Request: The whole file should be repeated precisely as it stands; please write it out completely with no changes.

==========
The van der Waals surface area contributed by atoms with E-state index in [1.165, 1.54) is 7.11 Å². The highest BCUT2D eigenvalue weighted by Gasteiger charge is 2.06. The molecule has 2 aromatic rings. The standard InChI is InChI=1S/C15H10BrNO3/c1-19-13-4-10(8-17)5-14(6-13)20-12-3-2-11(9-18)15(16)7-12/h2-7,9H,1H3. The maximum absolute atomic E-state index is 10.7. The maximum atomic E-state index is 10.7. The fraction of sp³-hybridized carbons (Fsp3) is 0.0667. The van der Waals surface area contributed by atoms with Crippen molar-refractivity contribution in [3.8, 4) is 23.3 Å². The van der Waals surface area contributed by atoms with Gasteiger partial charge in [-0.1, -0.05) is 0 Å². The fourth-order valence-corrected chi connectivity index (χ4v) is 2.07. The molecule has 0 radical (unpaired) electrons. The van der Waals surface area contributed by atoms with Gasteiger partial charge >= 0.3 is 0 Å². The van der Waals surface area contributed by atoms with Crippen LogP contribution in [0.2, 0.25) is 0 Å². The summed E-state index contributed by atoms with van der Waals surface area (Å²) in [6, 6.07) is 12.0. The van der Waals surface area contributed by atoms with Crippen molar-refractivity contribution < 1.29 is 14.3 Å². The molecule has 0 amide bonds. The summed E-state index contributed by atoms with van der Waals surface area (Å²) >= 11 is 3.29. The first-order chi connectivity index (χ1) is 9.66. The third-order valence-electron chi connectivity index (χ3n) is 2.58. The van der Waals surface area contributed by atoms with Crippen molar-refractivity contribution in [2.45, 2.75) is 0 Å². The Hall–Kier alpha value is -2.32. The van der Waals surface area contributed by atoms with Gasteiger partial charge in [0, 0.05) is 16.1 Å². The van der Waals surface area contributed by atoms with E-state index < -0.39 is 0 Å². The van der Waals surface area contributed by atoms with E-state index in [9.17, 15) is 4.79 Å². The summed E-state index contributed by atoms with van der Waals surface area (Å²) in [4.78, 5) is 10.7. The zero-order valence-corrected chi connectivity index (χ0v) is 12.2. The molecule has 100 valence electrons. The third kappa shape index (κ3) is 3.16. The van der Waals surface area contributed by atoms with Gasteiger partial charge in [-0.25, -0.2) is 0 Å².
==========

The van der Waals surface area contributed by atoms with E-state index in [1.165, 1.54) is 7.11 Å². The highest BCUT2D eigenvalue weighted by Gasteiger charge is 2.06. The molecule has 2 aromatic rings. The standard InChI is InChI=1S/C15H10BrNO3/c1-19-13-4-10(8-17)5-14(6-13)20-12-3-2-11(9-18)15(16)7-12/h2-7,9H,1H3. The maximum absolute atomic E-state index is 10.7. The maximum atomic E-state index is 10.7. The fraction of sp³-hybridized carbons (Fsp3) is 0.0667. The van der Waals surface area contributed by atoms with Crippen molar-refractivity contribution in [3.8, 4) is 23.3 Å². The van der Waals surface area contributed by atoms with Gasteiger partial charge in [-0.1, -0.05) is 0 Å². The fourth-order valence-corrected chi connectivity index (χ4v) is 2.07. The molecule has 0 radical (unpaired) electrons. The van der Waals surface area contributed by atoms with Gasteiger partial charge >= 0.3 is 0 Å². The van der Waals surface area contributed by atoms with Crippen LogP contribution in [0.2, 0.25) is 0 Å². The summed E-state index contributed by atoms with van der Waals surface area (Å²) in [6, 6.07) is 12.0. The van der Waals surface area contributed by atoms with Crippen molar-refractivity contribution < 1.29 is 14.3 Å². The molecule has 0 amide bonds. The summed E-state index contributed by atoms with van der Waals surface area (Å²) >= 11 is 3.29. The first-order chi connectivity index (χ1) is 9.66. The third-order valence-electron chi connectivity index (χ3n) is 2.58. The van der Waals surface area contributed by atoms with Crippen molar-refractivity contribution in [2.45, 2.75) is 0 Å². The Hall–Kier alpha value is -2.32. The van der Waals surface area contributed by atoms with Gasteiger partial charge in [0, 0.05) is 16.1 Å². The van der Waals surface area contributed by atoms with E-state index < -0.39 is 0 Å². The van der Waals surface area contributed by atoms with E-state index in [9.17, 15) is 4.79 Å². The summed E-state index contributed by atoms with van der Waals surface area (Å²) in [4.78, 5) is 10.7. The zero-order valence-corrected chi connectivity index (χ0v) is 12.2. The molecule has 100 valence electrons. The third kappa shape index (κ3) is 3.16. The van der Waals surface area contributed by atoms with Gasteiger partial charge in [-0.25, -0.2) is 0 Å².